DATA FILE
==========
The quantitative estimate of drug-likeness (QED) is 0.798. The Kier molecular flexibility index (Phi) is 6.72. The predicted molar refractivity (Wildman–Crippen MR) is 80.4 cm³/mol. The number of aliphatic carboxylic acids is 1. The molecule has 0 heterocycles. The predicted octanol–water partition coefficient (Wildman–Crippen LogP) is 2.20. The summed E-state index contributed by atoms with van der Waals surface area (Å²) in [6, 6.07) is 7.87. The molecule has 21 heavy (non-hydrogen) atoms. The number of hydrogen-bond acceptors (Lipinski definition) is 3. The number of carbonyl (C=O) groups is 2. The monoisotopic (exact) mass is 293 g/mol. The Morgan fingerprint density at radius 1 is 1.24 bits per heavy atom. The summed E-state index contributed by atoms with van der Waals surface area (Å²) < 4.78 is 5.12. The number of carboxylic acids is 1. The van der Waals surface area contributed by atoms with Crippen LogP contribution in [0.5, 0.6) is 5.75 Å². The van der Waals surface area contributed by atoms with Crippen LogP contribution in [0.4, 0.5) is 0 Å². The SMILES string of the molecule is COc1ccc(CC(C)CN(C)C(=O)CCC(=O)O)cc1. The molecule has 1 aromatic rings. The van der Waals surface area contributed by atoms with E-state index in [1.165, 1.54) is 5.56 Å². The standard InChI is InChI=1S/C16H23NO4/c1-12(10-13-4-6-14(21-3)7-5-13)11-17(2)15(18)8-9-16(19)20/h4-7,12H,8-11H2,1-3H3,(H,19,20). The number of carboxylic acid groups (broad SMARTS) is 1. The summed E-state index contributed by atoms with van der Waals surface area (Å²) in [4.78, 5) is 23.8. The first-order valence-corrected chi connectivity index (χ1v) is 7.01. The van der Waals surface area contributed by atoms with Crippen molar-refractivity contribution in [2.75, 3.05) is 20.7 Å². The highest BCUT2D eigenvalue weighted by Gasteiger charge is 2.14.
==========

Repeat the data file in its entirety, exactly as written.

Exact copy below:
The quantitative estimate of drug-likeness (QED) is 0.798. The Kier molecular flexibility index (Phi) is 6.72. The predicted molar refractivity (Wildman–Crippen MR) is 80.4 cm³/mol. The number of aliphatic carboxylic acids is 1. The molecule has 0 heterocycles. The predicted octanol–water partition coefficient (Wildman–Crippen LogP) is 2.20. The summed E-state index contributed by atoms with van der Waals surface area (Å²) in [6, 6.07) is 7.87. The molecule has 21 heavy (non-hydrogen) atoms. The number of hydrogen-bond acceptors (Lipinski definition) is 3. The number of carbonyl (C=O) groups is 2. The monoisotopic (exact) mass is 293 g/mol. The Morgan fingerprint density at radius 1 is 1.24 bits per heavy atom. The summed E-state index contributed by atoms with van der Waals surface area (Å²) < 4.78 is 5.12. The number of carboxylic acids is 1. The van der Waals surface area contributed by atoms with Crippen LogP contribution in [0.5, 0.6) is 5.75 Å². The van der Waals surface area contributed by atoms with Crippen LogP contribution in [0.4, 0.5) is 0 Å². The SMILES string of the molecule is COc1ccc(CC(C)CN(C)C(=O)CCC(=O)O)cc1. The molecule has 1 aromatic rings. The van der Waals surface area contributed by atoms with E-state index in [1.165, 1.54) is 5.56 Å². The standard InChI is InChI=1S/C16H23NO4/c1-12(10-13-4-6-14(21-3)7-5-13)11-17(2)15(18)8-9-16(19)20/h4-7,12H,8-11H2,1-3H3,(H,19,20). The number of carboxylic acid groups (broad SMARTS) is 1. The summed E-state index contributed by atoms with van der Waals surface area (Å²) in [4.78, 5) is 23.8. The first-order valence-corrected chi connectivity index (χ1v) is 7.01. The van der Waals surface area contributed by atoms with Crippen molar-refractivity contribution in [2.75, 3.05) is 20.7 Å². The highest BCUT2D eigenvalue weighted by Gasteiger charge is 2.14.